Changes in developmental patterns are some of the most important effects that may be observed at radioactively contaminated sites like those at Chornobyl. Developmental instability may arise from the interactions between an organism's genotype and its environment and be manifested as deviant morphology. Fluctuating asymmetry (FA) is a measure of deviations from the expected bilateral symmetry of the body. Our objective was to test for differences in FA in two rodent species (Apodemus flavicollis and Clethrionomys glareolus) that live in habitats suirounding the failed Chornobyl reactor. Rodents were collected from four different locations (two contaminated and two reference sites), and a series of adult skulls were photographed and 24 landmarks on each skull were located on digital images from photographed skulls. FA was calculated from the differences in these landmarks on the right and left side of the skull. Significantly more asymmetry (~2X) was observed in mice and voles living around Chornobyl compared to those living at the uncontaminated reference sites. These are relatively large effects in comparison to those previously found for plants and swallows. FA can be a cheap, easily determined and sensitive indicator of radiation-induced stress in small mammals. FA can be used to prioritize environments for remediation efforts and to efficiently evaluate the effectiveness of the remediation efforts.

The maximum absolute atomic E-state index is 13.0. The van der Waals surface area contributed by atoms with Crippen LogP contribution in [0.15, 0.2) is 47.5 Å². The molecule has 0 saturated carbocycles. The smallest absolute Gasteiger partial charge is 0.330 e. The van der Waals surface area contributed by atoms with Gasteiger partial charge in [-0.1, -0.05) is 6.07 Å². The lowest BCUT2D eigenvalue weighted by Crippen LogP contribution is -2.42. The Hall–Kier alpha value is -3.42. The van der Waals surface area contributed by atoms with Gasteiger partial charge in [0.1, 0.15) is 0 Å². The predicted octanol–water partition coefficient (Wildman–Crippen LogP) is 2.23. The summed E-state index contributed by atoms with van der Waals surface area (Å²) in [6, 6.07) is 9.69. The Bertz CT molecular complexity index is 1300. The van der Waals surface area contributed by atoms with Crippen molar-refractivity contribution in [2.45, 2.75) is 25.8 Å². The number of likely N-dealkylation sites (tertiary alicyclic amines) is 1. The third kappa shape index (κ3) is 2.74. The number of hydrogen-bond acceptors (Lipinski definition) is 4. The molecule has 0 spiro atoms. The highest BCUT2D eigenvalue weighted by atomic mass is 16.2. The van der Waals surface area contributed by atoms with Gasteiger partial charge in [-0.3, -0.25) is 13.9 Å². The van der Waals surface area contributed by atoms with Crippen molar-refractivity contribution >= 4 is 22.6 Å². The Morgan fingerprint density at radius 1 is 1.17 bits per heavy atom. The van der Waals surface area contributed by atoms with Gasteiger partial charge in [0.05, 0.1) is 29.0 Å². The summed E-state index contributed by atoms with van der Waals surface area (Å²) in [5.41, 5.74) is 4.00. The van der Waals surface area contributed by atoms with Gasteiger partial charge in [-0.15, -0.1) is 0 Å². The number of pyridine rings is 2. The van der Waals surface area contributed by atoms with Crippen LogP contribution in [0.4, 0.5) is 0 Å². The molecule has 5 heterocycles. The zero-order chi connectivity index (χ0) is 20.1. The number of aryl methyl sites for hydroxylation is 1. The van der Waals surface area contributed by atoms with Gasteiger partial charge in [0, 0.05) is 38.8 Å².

Oleksyk, Taras K.; Smith, Michael H.; Gashchak, Sergiy P.; Novak, James M.; and Purdue, James R., "Problems with developmental stability in two rodent species from Chornobyl" (2002). Faculty Research & Creative Activity. Paper 212.